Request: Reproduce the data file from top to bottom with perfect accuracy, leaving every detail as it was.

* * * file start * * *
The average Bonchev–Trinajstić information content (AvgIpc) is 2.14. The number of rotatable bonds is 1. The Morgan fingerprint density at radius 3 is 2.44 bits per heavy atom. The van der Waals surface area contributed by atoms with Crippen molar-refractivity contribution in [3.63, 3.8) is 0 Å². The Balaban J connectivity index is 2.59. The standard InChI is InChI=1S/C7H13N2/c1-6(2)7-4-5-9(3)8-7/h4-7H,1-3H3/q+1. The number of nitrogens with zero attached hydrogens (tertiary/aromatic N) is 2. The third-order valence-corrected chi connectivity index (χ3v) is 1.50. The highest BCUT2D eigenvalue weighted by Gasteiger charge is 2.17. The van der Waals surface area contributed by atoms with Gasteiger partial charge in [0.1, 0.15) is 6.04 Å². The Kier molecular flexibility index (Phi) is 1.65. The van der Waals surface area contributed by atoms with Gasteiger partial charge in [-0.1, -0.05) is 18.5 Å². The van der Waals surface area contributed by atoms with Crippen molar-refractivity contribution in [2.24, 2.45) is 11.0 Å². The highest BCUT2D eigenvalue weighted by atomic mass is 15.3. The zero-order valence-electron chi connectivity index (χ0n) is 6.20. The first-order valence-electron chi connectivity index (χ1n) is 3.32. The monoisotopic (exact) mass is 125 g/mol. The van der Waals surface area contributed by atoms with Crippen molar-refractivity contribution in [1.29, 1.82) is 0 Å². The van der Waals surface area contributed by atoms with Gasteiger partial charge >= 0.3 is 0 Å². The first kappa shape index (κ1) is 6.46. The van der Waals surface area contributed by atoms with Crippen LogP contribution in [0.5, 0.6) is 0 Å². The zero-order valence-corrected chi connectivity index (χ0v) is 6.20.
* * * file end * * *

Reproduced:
The average Bonchev–Trinajstić information content (AvgIpc) is 2.14. The number of rotatable bonds is 1. The Morgan fingerprint density at radius 3 is 2.44 bits per heavy atom. The van der Waals surface area contributed by atoms with Crippen molar-refractivity contribution in [3.63, 3.8) is 0 Å². The Balaban J connectivity index is 2.59. The standard InChI is InChI=1S/C7H13N2/c1-6(2)7-4-5-9(3)8-7/h4-7H,1-3H3/q+1. The number of nitrogens with zero attached hydrogens (tertiary/aromatic N) is 2. The third-order valence-corrected chi connectivity index (χ3v) is 1.50. The highest BCUT2D eigenvalue weighted by Gasteiger charge is 2.17. The van der Waals surface area contributed by atoms with Gasteiger partial charge in [0.1, 0.15) is 6.04 Å². The Kier molecular flexibility index (Phi) is 1.65. The van der Waals surface area contributed by atoms with Gasteiger partial charge in [-0.1, -0.05) is 18.5 Å². The van der Waals surface area contributed by atoms with Crippen molar-refractivity contribution in [2.24, 2.45) is 11.0 Å². The highest BCUT2D eigenvalue weighted by atomic mass is 15.3. The zero-order valence-electron chi connectivity index (χ0n) is 6.20. The first-order valence-electron chi connectivity index (χ1n) is 3.32. The monoisotopic (exact) mass is 125 g/mol. The van der Waals surface area contributed by atoms with Crippen molar-refractivity contribution in [1.29, 1.82) is 0 Å². The van der Waals surface area contributed by atoms with Gasteiger partial charge >= 0.3 is 0 Å². The first kappa shape index (κ1) is 6.46. The van der Waals surface area contributed by atoms with Crippen LogP contribution in [0.5, 0.6) is 0 Å². The zero-order valence-corrected chi connectivity index (χ0v) is 6.20.